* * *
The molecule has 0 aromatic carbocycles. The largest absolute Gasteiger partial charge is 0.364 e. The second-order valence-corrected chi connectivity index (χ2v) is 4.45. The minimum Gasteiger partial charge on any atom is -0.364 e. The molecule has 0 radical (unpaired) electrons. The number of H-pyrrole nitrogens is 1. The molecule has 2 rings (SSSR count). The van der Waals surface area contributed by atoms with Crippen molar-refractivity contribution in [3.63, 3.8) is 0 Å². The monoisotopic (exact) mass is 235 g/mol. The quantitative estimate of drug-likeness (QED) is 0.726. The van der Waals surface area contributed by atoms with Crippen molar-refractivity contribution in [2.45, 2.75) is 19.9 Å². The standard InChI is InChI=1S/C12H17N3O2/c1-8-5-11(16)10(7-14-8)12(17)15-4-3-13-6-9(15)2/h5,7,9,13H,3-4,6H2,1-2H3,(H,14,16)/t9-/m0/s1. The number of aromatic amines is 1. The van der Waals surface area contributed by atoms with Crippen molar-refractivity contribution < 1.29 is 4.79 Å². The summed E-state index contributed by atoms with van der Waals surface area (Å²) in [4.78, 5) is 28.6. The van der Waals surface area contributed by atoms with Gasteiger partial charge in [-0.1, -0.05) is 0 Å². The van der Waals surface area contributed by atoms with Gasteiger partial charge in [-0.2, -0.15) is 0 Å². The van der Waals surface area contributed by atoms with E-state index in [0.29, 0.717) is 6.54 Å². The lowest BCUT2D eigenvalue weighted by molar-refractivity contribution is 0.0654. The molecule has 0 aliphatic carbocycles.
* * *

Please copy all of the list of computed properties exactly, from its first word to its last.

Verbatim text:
The molecule has 0 aromatic carbocycles. The largest absolute Gasteiger partial charge is 0.364 e. The second-order valence-corrected chi connectivity index (χ2v) is 4.45. The minimum Gasteiger partial charge on any atom is -0.364 e. The molecule has 0 radical (unpaired) electrons. The number of H-pyrrole nitrogens is 1. The molecule has 2 rings (SSSR count). The van der Waals surface area contributed by atoms with Crippen molar-refractivity contribution in [3.63, 3.8) is 0 Å². The monoisotopic (exact) mass is 235 g/mol. The quantitative estimate of drug-likeness (QED) is 0.726. The van der Waals surface area contributed by atoms with Crippen molar-refractivity contribution in [2.45, 2.75) is 19.9 Å². The standard InChI is InChI=1S/C12H17N3O2/c1-8-5-11(16)10(7-14-8)12(17)15-4-3-13-6-9(15)2/h5,7,9,13H,3-4,6H2,1-2H3,(H,14,16)/t9-/m0/s1. The number of aromatic amines is 1. The van der Waals surface area contributed by atoms with Crippen molar-refractivity contribution < 1.29 is 4.79 Å². The summed E-state index contributed by atoms with van der Waals surface area (Å²) in [4.78, 5) is 28.6. The van der Waals surface area contributed by atoms with Gasteiger partial charge in [-0.1, -0.05) is 0 Å². The van der Waals surface area contributed by atoms with Gasteiger partial charge in [-0.2, -0.15) is 0 Å². The van der Waals surface area contributed by atoms with E-state index in [0.29, 0.717) is 6.54 Å². The lowest BCUT2D eigenvalue weighted by molar-refractivity contribution is 0.0654. The molecule has 0 aliphatic carbocycles.